Cape Miseno

Capo Miseno Lightouse
Napoli 3742.jpg
Capo Miseno Lightouse
Cape Miseno is located in Campania
Cape Miseno
Location Capo Miseno
Coordinates 40°46′41.71″N 14°05′20.19″E / 40°46′41.71″N 14°05′20.19″E / 40.7782528; 14.0889417
Year first constructed 1856 (first)
Year first lit 1950s (current)
Construction masonry tower
Tower shape cylindrical tower with balcony and lantern attached to the seaward corner of a 2-storey keeper’s house
Markings / pattern white tower
Height 12 metres (39 ft)
Focal height 80 metres (260 ft)
Current lens type L2
Range main: 16 nautical miles (30 km; 18 mi)
reserve: 12 nautical miles (22 km; 14 mi)
Characteristic Fl (2) W 10s.
Admiralty number E1620
NGA number 9380
ARLHS number ITA-027
Italy number 2402 E.F.
Managing agent

Marina Militare [1]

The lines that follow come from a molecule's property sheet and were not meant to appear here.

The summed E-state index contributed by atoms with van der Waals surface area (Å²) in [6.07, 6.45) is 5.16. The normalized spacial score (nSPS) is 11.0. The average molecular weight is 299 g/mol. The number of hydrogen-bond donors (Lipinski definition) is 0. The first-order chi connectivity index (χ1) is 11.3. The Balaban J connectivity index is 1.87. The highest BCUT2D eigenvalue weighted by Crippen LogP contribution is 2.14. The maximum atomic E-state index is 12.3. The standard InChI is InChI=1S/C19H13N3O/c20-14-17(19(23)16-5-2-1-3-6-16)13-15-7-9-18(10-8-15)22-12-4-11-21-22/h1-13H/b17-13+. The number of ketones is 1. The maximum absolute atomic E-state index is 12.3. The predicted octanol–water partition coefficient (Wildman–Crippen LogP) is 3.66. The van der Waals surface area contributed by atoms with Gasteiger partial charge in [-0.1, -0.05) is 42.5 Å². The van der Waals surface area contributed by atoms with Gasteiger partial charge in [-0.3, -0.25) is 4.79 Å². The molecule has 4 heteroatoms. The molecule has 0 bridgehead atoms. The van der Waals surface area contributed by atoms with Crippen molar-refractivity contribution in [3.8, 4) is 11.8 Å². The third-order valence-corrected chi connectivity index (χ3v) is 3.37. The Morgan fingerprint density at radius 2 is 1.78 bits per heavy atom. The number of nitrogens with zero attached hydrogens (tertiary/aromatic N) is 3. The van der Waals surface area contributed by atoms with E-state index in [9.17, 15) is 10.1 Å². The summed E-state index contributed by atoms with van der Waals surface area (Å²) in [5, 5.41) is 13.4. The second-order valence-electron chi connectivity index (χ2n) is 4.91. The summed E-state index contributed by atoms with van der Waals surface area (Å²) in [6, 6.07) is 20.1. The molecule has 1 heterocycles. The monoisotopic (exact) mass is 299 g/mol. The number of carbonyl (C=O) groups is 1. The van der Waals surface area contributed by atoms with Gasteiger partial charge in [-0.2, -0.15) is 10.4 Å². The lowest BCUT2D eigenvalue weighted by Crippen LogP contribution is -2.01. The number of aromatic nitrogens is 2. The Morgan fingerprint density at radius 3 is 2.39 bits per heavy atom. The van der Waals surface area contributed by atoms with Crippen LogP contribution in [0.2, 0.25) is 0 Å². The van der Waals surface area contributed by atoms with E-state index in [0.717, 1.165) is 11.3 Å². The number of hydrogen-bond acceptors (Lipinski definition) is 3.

Cape Miseno ( Italian: Capo Miseno, Latin: Misenum, Ancient Greek: Μισήνον) is the headland that marks the northwestern limit of the Gulf of Naples as well as the Bay of Pozzuoli in southern Italy. The cape is directly across from the island of Procida and is named for Misenus, a character in Virgil's Aeneid.


Capo Miseno

Historically, the cape was important to the Romans since it was a natural shelter for passage into the inner harbor of Portus Julius, the home port for the Roman western imperial fleet. Mythologically, important sections of the Aeneid play out in the Gulf of Naples: This is where Aeneas' comrade, Misenus, master of the sea-horn — the conch-shell — made "the waves ring" with his music and challenged the sea-god Triton to musical battle. He was dashed into the sea and killed by "jealous Triton". Then:

"...Pious Aeneas
sets up a mighty tomb above Misenus
bearing his arms, a trumpet, and an oar;
it stands beneath a lofty promontory,
now known as Cape Misenus after him:
it keeps a name that lasts through all the ages."
(trans. Allen Mandelbaum. The Aeneid. Bantam. 1981)
Other Languages
español: Cabo Miseno
Esperanto: Kabo Miseno
français: Cap Misène
italiano: Capo Miseno
magyar: Misenói-fok
norsk nynorsk: Miseno